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Wednesday, May 18, 2022

Cities at crossroads: Small town, cleaner future

Big cities should learn how to implement waste separation effectively from small, mid-sized Indian cities.

Written by Isher Judge Ahluwalia , Almitra Patel |
Updated: February 27, 2019 12:06:00 am
domestic waste, lead in domestic waste, waste management, segregatng waste, recycling, World health Organisation, India News, Indian Express, Hazardous waste disposal, Big cities scoff at small towns leading the way and claim that their own waste volumes are unmanageable. (Illustration: CR Sasikumar)

Cynics often point out that old habits die hard. They tell us that it is going to be impossible to get residents of Indian cities to keep different types of waste separate. Yet, we know this is essential for municipalities to find a sustainable solution to the problem of solid waste management.

But there is some good news. Small and mid-size cities and towns of India are showing the way on how to manage solid waste by getting communities to segregate waste and keeping the waste streams separate. In this column we share experience from our visits to some of these cities including, in particular, Suryapet and Karjat. Effective leadership in these cities and towns has found simple and sustainable solutions to the problems of solid waste management which still elude our metropolitan cities.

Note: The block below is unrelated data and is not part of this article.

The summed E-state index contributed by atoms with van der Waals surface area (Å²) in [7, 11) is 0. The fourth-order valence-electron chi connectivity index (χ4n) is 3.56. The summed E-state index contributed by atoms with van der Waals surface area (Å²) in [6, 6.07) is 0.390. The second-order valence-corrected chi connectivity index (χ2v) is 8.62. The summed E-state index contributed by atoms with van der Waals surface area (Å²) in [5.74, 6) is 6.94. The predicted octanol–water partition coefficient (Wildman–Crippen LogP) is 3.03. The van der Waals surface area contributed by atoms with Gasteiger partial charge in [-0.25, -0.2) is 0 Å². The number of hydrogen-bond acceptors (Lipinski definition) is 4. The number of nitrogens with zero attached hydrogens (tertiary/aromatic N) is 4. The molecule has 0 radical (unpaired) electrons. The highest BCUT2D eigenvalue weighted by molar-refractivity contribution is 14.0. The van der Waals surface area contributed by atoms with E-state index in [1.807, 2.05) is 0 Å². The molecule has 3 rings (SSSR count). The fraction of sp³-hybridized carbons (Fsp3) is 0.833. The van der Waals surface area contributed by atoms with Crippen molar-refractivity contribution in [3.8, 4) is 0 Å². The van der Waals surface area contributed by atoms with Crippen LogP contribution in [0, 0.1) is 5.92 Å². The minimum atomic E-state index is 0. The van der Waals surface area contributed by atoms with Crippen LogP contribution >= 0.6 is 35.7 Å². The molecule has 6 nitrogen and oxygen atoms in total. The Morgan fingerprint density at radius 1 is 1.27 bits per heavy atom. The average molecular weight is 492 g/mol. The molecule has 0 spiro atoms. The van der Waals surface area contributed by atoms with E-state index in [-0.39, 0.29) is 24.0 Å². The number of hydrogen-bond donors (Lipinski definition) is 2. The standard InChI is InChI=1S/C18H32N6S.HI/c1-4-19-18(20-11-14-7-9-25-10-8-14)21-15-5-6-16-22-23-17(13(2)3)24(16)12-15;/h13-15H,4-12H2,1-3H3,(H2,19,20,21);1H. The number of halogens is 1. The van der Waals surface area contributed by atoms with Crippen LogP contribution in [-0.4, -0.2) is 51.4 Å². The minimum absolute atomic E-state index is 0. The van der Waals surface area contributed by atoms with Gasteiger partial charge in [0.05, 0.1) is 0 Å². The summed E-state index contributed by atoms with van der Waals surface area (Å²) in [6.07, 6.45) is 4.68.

The earliest and the best success story was of Suryapet, a city in Telangana, located 136 km east of Hyderabad, with a population of a little over one lakh. In 2003-2004, there was no external funding, no NGO and no resident welfare associations. A single individual, S A Khadar, the commissioner of Suryapet municipal corporation, demonstrated personal leadership which made a big difference. He managed all of the Suryapet’s wet and dry waste (32 tonne daily at that time) on a half-acre site within the city, earning a gross income of Rs 1 lakh per month from vermi-composting and recycling. There was no need for a landfill. Khadar saheb began by winning the hearts of his sanitary workers by prompt satisfaction of minor demands, such as granting leave and/or reassignment of workplaces. Next he wooed the residents, one mohalla or street or commercial area at a time, by organising daily meetings on morning rounds from six to nine am before beginning his office work. Residential pockets that gave 100 per cent unmixed waste earned token gifts.